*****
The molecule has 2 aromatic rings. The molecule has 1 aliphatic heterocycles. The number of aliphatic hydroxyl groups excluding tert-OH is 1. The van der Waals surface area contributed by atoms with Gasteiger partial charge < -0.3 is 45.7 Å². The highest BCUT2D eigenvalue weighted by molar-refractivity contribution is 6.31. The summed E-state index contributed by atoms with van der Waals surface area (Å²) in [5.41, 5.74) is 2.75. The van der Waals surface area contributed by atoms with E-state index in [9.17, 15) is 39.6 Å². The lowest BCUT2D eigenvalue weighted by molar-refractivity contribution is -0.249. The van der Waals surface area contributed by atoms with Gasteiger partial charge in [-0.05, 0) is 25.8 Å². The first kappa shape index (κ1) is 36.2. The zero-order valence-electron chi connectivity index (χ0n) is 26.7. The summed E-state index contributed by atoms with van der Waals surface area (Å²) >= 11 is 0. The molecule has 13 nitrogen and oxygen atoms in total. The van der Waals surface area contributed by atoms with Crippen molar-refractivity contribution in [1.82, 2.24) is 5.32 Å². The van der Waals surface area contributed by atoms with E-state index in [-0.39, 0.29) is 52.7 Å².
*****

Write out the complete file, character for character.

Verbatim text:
The molecule has 2 aromatic rings. The molecule has 1 aliphatic heterocycles. The number of aliphatic hydroxyl groups excluding tert-OH is 1. The van der Waals surface area contributed by atoms with Gasteiger partial charge < -0.3 is 45.7 Å². The highest BCUT2D eigenvalue weighted by molar-refractivity contribution is 6.31. The summed E-state index contributed by atoms with van der Waals surface area (Å²) in [5.41, 5.74) is 2.75. The van der Waals surface area contributed by atoms with E-state index in [9.17, 15) is 39.6 Å². The lowest BCUT2D eigenvalue weighted by molar-refractivity contribution is -0.249. The van der Waals surface area contributed by atoms with Gasteiger partial charge in [-0.05, 0) is 25.8 Å². The first kappa shape index (κ1) is 36.2. The zero-order valence-electron chi connectivity index (χ0n) is 26.7. The summed E-state index contributed by atoms with van der Waals surface area (Å²) >= 11 is 0. The molecule has 13 nitrogen and oxygen atoms in total. The van der Waals surface area contributed by atoms with Crippen molar-refractivity contribution in [1.82, 2.24) is 5.32 Å². The van der Waals surface area contributed by atoms with E-state index in [-0.39, 0.29) is 52.7 Å².